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Children of the 21st century (Volume 2)The first five years$
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Kirstine Hansen, Heather Joshi, and Shirley Dex

Print publication date: 2010

Print ISBN-13: 9781847424761

Published to University Press Scholarship Online: March 2012

DOI: 10.1332/policypress/9781847424761.001.0001

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date: 19 July 2018

Partnership trajectories, parent and child well-being

Partnership trajectories, parent and child well-being

(p.76) (p.77) Five Partnership trajectories, parent and child well-being
Children of the 21st century (Volume 2)

Kathleen Kiernan

Fiona Mensah

Policy Press

This chapter explores the consequences of divorce and remarriage for British children both in the short and the long term (see Kiernan, 1997; Rogers and Pryor, 1998) and the potential consequences for children of being born into different family settings and whether subsequent family trajectories matter. It starts by looking at changes over the first five years of the children's lives and maps the family trajectories of children born into four different settings: to married parents, cohabiting parents, to solo mothers who were in a relationship with the father at the time of the birth, and to those who were not in a relationship at that time. It also examines the trajectories for mothers from different ethnic groups, given there is a good deal of ethnic diversity in the parental context within which children are born. It discusses the frequent accompaniments to family transitions involving changes in the economic circumstances of families and in the emotional well-being of the parents and children.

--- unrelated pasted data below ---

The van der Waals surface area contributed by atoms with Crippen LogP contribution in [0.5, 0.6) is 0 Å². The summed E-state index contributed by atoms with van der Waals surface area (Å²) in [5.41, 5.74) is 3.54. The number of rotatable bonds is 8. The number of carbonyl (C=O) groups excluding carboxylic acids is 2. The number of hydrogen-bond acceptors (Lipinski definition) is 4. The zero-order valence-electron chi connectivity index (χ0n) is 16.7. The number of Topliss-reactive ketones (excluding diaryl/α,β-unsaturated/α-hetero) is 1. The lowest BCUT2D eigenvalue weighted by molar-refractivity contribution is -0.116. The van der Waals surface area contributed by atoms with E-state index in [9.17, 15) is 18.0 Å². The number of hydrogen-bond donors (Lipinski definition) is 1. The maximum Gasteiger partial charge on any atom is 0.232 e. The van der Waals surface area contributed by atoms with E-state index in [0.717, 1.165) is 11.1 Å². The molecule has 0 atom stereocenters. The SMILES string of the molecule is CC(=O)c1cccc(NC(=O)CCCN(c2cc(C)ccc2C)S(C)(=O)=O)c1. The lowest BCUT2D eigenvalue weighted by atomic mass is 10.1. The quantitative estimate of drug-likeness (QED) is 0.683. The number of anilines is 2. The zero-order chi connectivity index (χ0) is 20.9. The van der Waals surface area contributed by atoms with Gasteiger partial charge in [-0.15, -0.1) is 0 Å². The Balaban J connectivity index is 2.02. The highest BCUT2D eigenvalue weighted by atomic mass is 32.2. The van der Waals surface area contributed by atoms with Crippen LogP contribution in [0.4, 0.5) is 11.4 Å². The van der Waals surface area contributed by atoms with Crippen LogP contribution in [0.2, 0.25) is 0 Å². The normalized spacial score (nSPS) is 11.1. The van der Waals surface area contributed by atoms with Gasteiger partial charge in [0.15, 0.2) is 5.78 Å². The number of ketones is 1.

Keywords:   remarriage, British children, divorce, family trajectories, married parents, cohabiting parents, solo mothers, ethnic diversity, economic circumstances, emotional well-being

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